Author(s): Dr. Gert Storm,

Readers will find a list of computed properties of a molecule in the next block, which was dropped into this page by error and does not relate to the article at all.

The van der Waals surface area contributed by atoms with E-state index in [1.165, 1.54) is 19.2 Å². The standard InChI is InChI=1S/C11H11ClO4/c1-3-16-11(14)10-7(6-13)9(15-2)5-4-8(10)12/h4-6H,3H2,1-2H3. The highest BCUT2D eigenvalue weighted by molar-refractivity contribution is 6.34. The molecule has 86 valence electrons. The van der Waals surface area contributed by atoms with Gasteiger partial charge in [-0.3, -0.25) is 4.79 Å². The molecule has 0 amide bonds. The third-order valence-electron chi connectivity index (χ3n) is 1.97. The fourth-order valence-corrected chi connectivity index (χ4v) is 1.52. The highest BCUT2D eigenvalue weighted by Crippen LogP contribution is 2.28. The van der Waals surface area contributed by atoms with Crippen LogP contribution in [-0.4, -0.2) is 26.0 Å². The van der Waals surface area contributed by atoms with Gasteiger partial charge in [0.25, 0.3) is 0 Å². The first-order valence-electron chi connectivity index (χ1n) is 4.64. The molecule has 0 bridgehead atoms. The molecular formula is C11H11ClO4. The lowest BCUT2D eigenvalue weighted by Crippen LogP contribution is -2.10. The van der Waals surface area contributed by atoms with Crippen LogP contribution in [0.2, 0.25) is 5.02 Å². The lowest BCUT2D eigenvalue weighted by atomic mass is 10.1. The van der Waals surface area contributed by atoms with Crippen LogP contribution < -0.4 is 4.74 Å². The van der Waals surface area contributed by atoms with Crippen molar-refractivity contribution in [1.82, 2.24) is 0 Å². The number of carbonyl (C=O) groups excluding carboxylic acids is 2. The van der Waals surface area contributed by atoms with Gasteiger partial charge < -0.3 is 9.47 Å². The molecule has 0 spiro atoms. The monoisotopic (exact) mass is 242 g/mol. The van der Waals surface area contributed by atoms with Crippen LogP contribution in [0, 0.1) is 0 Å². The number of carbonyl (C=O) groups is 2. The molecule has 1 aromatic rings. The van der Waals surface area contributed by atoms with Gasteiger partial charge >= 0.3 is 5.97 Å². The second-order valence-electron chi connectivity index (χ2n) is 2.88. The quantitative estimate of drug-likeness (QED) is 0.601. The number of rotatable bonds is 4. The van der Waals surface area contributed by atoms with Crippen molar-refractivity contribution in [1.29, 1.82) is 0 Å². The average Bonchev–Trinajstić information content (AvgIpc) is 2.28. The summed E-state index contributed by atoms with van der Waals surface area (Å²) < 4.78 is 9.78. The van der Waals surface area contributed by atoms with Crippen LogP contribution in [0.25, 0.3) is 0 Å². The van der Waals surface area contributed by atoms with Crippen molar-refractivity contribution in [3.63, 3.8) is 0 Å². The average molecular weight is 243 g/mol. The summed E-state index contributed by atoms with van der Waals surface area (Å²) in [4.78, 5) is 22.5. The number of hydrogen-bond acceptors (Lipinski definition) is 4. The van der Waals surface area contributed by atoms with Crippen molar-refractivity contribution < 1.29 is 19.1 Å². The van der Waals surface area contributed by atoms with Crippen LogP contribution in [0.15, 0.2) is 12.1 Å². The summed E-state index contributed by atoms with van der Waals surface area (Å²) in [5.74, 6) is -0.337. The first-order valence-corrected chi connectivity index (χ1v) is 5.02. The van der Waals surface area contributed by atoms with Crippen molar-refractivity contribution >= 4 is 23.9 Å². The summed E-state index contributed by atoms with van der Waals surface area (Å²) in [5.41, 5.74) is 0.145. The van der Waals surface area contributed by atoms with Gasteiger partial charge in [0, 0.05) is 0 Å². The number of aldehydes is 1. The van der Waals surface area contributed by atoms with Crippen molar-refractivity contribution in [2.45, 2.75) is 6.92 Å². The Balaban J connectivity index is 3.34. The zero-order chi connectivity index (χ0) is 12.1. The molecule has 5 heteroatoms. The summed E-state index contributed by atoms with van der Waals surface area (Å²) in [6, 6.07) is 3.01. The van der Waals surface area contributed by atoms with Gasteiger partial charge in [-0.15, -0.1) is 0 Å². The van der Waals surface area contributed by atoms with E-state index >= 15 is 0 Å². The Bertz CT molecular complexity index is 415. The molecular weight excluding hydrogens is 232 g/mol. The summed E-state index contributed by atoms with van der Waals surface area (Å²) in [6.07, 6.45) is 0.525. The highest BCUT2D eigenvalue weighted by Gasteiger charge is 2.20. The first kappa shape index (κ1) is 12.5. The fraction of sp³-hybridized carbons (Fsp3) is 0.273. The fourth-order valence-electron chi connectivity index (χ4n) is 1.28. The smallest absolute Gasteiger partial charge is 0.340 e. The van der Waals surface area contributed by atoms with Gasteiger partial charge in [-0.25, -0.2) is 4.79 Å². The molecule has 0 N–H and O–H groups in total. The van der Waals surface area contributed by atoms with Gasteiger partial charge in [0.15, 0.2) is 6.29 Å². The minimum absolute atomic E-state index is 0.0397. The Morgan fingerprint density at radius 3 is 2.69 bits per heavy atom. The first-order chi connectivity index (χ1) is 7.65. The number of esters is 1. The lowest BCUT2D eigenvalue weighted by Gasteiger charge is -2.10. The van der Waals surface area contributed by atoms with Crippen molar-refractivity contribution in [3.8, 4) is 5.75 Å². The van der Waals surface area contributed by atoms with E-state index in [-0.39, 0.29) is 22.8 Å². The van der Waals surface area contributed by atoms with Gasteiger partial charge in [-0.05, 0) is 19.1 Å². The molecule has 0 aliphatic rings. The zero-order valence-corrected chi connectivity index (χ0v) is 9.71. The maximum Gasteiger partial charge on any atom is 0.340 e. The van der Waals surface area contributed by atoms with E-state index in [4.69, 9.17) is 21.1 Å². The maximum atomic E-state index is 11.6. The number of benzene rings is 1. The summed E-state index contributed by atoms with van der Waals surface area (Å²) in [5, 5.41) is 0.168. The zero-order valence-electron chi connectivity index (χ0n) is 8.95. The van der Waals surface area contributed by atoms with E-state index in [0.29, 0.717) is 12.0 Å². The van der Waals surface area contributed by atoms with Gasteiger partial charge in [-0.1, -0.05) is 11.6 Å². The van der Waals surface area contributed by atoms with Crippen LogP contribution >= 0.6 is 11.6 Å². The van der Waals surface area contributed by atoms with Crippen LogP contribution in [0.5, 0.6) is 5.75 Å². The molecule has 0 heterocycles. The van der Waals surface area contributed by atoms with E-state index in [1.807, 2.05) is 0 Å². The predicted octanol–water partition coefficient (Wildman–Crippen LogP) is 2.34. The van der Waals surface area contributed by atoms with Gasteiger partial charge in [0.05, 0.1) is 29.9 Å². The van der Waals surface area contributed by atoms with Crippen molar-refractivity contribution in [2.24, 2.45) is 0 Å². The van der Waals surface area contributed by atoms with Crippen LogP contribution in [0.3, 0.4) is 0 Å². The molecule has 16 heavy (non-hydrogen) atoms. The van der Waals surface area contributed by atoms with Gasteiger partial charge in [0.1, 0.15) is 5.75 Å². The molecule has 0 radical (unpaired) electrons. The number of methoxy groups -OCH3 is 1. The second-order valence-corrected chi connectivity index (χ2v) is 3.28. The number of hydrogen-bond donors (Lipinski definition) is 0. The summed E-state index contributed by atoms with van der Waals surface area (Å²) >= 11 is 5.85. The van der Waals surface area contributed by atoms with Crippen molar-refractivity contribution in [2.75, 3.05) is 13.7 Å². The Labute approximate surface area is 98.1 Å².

Abstract: A non-viral gene delivery vector has been developed in our laboratory based on the cationic polymer poly(2- (dimethylamino)ethyl methacrylate) (p(DMAEMA)). This contribution deals with the design of pDMAEMA-based polyplexes for tumor targeting. The first part is concerned with their use for the intraperitoneal therapy of ovarian cancer, the second part with their use for intravenous targeting of solid tumors. It is demonstrated that cell-specific gene delivery to in vitro cultured ovarian carcinoma cells can be obtained by coating p(DMAEMA)-based polyplexes with an anionic lipid layer bearing conjugated antibody fragments. As the lipid coat around the so-called lipopolyplexes (LPP) efficiently shields the positive charge of polyplexes, the predominant electrostatic interaction with cell membranes could be avoided. As LPP without antibody did not show transfection, it can be concluded that the presence of a targeting ligand is essential. In addition, the lipid coat around the LPP provided protection of the polyplexes against destabilization by polyanions such as poly(aspartic acid) and hyaluronic acid. This is expected to be essential for in vivo application of antibody-targeted LPP as naturally occurring polyanions have been shown to have detrimental effects on plain polyplexes after intraperitoneal administration. After intravenous administration in mice, p(DMAEMA)/[32P]-pLuc complexes distributed primarily to the lungs. The gene expression profile matched the biodistribution profile. In vitro evidence was collected pointing to aggregate formation and trapping of the formed aggregates in the lung capillary bed as a primary mechanism explaining the dominant lung uptake and transfection. Therefore, it was investigated whether shielding of the surface positive charge of the polyplexes can increase colloidal stability and prevent dominant lung uptake. Recent mice experiments yielded successful results with surface modification of the p(DMAEMA)-based polyplexes with polyethylene glycol (PEG). Prolonged circulation and avoidance of dominant lung localization were observed after intravenous administration of the PEGylated polyplexes. Most importantly, a significant degree of tumor targeting was observed in the subcutaneous C26 colon carcinoma mouse model.